Mpumalanga coal mines blatantly flout environment laws – report

By Greg Nicolson 4 July 2019
SPOT5 satellite imagery (2013) of open cast coal operations in Mpumalanga and encroachment on surrounding farmland. (Photo: GroundUp)

Coal companies rely significantly on water, but their water-use licences in Mpumalanga, the heart of coal country, go unchecked in a system almost designed to promote pollution, a new report has found.

Greg Nicolson

Coal mining companies in Mpumalanga are required to pay for the water they use but a new study has found that businesses which are collectively using up to eight million cubic metres of water a year have had to ask for their invoices while the Department of Water and Sanitation, recently merged with the Department of Human Settlements, fails to charge or monitor their water use.

The details are contained in a new report from the Centre for Environmental Rights (CER), titled Full Disclosure: The Truth About Mpumalanga Coal Mines’ Failure to Comply with their Water Use Licences, released on Wednesday 3 July, which describes a scene of unchecked environmental damage and authorities allowing it to happen.

Abandoned and continuously producing coal mines for the Upper Olifants in Mpumalanga.

It may not come as a surprise that South Africa’s 1998 National Water Act was lauded as progressive and visionary, but 21 years later the vision hasn’t been realised as mining companies are let off the hook with their own versions of compliance, the departmental watchdog sleeps through its duties, and auditors turn a blind eye to their clients’ transgressions.

It’s almost a deliberate design of a system to make it impossible to enforce,” said CER executive director Melissa Fourie on Wednesday in Johannesburg.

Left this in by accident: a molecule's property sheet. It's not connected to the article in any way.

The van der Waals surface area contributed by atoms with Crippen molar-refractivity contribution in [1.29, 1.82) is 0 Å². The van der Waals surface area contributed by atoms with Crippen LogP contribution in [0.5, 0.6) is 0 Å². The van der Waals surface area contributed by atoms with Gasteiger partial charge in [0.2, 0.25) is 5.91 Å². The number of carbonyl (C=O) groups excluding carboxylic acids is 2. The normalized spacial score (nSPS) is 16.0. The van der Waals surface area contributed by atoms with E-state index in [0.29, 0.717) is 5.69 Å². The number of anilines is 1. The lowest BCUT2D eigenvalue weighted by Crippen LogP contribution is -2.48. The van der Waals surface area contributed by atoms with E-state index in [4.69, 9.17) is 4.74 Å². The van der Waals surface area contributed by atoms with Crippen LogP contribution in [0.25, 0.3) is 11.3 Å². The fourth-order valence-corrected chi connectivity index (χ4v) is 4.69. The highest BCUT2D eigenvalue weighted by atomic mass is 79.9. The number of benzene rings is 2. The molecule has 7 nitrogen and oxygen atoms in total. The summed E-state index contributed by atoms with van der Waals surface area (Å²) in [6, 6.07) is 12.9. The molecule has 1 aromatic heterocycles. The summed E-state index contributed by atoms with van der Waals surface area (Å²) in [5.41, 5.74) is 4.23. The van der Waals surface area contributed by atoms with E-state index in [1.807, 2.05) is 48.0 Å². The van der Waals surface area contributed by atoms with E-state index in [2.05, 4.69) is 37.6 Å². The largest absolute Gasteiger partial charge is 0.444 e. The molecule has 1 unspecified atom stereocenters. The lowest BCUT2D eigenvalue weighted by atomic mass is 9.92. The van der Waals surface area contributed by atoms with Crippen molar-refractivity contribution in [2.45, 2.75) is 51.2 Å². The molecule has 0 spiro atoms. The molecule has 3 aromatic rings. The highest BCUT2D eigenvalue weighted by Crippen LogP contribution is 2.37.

Companies in South Africa are supposed to pay for the pollution that they cause and make sure they clean up their mess, but they don’t, and the government doesn’t care. In this case, there is clear non-compliance with water-use licences, threatening the water resources in entire catchment areas and no one is being held responsible,” said Vaal Environmental Justice Alliance coordinator Samson Mokoena.

The CER report looked at 13 coal operations in the Olifants and Wilge catchment areas, but only reported on the eight where researchers could access water-use licence audits. The companies involved include major players: Glencore, Tshedza Mining Resources, Exxaro, South32, Wescoal, Anglo American and Universal Coal Development.

For these operations, it appears that the regulatory system – from issuance of a water-use licence to accountability for non-compliance – has effectively disintegrated. Moreover, instead of ensuring the protection of water resources, companies and independent auditors are complicit in taking advantage of the regulatory breakdown,” the report reads.

The report matters because the country has a water crisis. Remember Cape Town’s Day Zero?

The stark reality: 60% of South Africa’s river ecosystems are threatened and 23% are critically endangered; 98% of available reliable water has been allocated; 18% of the population relies on communal taps and 9% rely directly on springs.

It’s predicted the country will have a 17% shortfall between water supply and demand by 2030 and the climate crisis only makes the situation more precarious.

The government has said the Olifants catchment, a focus of the report, is one of the country’s most stressed catchment areas. Coal power generation accounts for 37% of water use in the Upper Olifants, a region with striking poverty in a country where the poor suffer greater consequences from pollution.